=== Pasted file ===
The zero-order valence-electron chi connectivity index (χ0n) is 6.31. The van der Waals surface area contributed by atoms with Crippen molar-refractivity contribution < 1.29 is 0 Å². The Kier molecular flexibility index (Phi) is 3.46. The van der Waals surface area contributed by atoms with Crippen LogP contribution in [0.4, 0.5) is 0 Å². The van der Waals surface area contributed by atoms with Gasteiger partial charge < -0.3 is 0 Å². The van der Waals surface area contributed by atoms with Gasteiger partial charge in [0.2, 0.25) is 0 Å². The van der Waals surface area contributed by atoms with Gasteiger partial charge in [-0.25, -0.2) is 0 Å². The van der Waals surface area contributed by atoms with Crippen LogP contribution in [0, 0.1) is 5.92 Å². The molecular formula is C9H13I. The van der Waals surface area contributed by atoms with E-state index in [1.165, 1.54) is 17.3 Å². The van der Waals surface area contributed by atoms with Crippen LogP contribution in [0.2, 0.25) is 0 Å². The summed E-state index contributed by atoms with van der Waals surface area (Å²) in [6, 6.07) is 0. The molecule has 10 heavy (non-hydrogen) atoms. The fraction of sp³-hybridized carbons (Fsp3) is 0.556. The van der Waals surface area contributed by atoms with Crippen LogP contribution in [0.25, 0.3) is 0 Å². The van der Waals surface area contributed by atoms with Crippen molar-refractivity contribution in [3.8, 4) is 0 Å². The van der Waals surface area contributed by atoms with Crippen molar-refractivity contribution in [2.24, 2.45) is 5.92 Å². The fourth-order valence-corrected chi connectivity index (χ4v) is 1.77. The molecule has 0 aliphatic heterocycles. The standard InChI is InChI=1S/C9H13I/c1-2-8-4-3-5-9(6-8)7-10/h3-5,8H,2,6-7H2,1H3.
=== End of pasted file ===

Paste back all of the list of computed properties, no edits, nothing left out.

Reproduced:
The zero-order valence-electron chi connectivity index (χ0n) is 6.31. The van der Waals surface area contributed by atoms with Crippen molar-refractivity contribution < 1.29 is 0 Å². The Kier molecular flexibility index (Phi) is 3.46. The van der Waals surface area contributed by atoms with Crippen LogP contribution in [0.4, 0.5) is 0 Å². The van der Waals surface area contributed by atoms with Gasteiger partial charge < -0.3 is 0 Å². The van der Waals surface area contributed by atoms with Gasteiger partial charge in [0.2, 0.25) is 0 Å². The van der Waals surface area contributed by atoms with Gasteiger partial charge in [-0.25, -0.2) is 0 Å². The van der Waals surface area contributed by atoms with Crippen LogP contribution in [0, 0.1) is 5.92 Å². The molecular formula is C9H13I. The van der Waals surface area contributed by atoms with E-state index in [1.165, 1.54) is 17.3 Å². The van der Waals surface area contributed by atoms with Crippen LogP contribution in [0.2, 0.25) is 0 Å². The summed E-state index contributed by atoms with van der Waals surface area (Å²) in [6, 6.07) is 0. The molecule has 10 heavy (non-hydrogen) atoms. The fraction of sp³-hybridized carbons (Fsp3) is 0.556. The van der Waals surface area contributed by atoms with Crippen LogP contribution in [0.25, 0.3) is 0 Å². The van der Waals surface area contributed by atoms with Crippen molar-refractivity contribution in [3.8, 4) is 0 Å². The van der Waals surface area contributed by atoms with Crippen molar-refractivity contribution in [2.24, 2.45) is 5.92 Å². The fourth-order valence-corrected chi connectivity index (χ4v) is 1.77. The molecule has 0 aliphatic heterocycles. The standard InChI is InChI=1S/C9H13I/c1-2-8-4-3-5-9(6-8)7-10/h3-5,8H,2,6-7H2,1H3.